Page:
ASID Texas Gulf Chapter Design Magazine Spring 2017
Shhh…What’s that Noise? Controlling Sound Through Design
Peer2Peer by Luis Cortes, CEDIA Outreach Instructor, Echo Workshop LLC
Have you ever sat in that restaurant where the volume is ever increasing as the patrons all talk over each other? At the beginning of the evening that restaurant was a quiet place where one could hear the subtle music coming from the speakers, but as the room started to fill with people, the volume got louder and louder until it seemed like they had to yell to be heard. Why does this happen? The short answer, acoustics, and it can be accounted for in the design stage of any room, not just restaurants.
Sound is vibration. Some of that vibration is traveling through air and some of it is injected into the solid surfaces it can otherwise bounce from. When you hear muffled speech from someone in the room next to you, enough of the wall is vibrating to bring that sound across into your room. We have two methods and several tools at our disposal for the proper treatment of unwanted sound, isolation and absorption.
Isolation is the act of keeping outside sound from getting in and/or inside sound from getting out. The best examples are the ability to keep road noise from getting into our homes with products like concrete walls, brick, and thick glass panes. These common materials used in construction today help combat the issues of unwanted noise in our homes and businesses because of their density. Products exist for the prevention of sound traveling from one room to another as well. Specific examples will include the use of double sheet rock, or even double sheet rock with a layer of isolation material in between. After all, sound is vibration, and if we can stop enough of the vibration from traveling, the sound will become imperceptible.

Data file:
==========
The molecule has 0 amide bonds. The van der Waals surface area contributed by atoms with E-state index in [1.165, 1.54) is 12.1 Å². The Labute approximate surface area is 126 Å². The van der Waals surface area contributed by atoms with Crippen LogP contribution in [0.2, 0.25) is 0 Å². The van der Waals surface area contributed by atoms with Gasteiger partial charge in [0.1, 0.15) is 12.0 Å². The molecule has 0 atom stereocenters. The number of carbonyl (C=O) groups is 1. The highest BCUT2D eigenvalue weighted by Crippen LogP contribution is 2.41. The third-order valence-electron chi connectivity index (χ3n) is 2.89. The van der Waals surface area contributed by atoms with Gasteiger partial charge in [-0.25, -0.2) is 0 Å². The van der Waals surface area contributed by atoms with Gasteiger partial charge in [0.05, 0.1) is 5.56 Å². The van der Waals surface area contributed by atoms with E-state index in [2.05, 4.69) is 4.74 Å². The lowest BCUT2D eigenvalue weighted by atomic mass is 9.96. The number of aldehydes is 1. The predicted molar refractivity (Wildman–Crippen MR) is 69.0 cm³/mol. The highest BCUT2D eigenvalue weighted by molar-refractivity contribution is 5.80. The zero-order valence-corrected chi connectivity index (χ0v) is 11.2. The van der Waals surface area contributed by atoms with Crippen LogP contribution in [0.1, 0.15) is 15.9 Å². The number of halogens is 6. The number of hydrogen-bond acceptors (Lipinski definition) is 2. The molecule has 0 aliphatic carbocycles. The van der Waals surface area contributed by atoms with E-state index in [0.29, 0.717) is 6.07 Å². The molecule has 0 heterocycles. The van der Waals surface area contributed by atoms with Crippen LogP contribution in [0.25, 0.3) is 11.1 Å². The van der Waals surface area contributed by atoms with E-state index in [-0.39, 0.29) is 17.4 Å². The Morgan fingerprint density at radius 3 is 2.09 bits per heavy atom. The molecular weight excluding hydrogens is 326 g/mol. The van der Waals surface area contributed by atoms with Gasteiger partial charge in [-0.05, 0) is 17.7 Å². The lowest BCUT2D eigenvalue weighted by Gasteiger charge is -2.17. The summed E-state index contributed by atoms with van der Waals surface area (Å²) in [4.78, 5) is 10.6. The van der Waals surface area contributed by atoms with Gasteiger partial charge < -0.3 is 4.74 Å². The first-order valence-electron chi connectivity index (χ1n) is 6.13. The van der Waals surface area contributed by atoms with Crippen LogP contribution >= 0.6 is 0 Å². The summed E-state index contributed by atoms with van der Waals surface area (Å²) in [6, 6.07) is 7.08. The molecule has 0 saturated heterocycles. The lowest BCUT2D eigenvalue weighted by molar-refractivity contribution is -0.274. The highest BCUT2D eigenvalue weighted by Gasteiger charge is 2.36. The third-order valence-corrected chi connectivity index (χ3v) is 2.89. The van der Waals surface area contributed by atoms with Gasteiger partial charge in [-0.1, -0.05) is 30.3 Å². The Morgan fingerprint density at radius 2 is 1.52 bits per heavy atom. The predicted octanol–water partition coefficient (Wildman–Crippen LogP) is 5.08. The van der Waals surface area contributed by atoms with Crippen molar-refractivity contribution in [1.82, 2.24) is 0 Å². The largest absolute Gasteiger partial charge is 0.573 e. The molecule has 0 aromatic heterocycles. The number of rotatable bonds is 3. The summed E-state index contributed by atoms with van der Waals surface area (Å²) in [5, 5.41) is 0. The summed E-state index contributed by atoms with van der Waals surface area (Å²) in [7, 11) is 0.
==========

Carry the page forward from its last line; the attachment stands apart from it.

Let’s first consider that restaurant I mentioned earlier. If the problem of consistently rising volume level is present, it is also very likely that there are a lot of hard surfaces in the room. Let’s go back to that “sound is vibration” idea, and imagine a concrete floor, wooden table tops, and hard sheet rock walls and ceiling. As the number of patrons and voices increases; sound just continues to bounce off these hard surfaces. Only the friction provided by the air that the sound is traveling within keep it from reverberating forever. Another example of this is when you walk into a completely empty room and shout “ECHO!!!” Just to hear “Echo!!... Echo!... Echo…” We’ve all done it. It’s fun, right? Well, we want all the hard surfaces for isolation, but now that we’ve kept the sound waves from leaving the room, how do we get them quiet?
Absorption gets a little trickier. We combat the echo by softening the room. Soft surfaces like fabric, carpeting, foams, and acoustical absorptive materials are our arsenal of tools to get around the issues. One might consider tapestry art work, draperies, rugs, table cloths or acoustical ceiling tiles. There is also an entire industry behind manufacturing acoustical absorptive materials that can be pleasant to look at and match almost any style.
ln short. acoustics of a room are an important part of the design process. In our search for comfort for our clients within our design we should always think of the unpleasant experience of a room that is too loud or ringing with echo. A proactive design approach is always the key to a beautifully designed space, both in aesthetics and acoustics.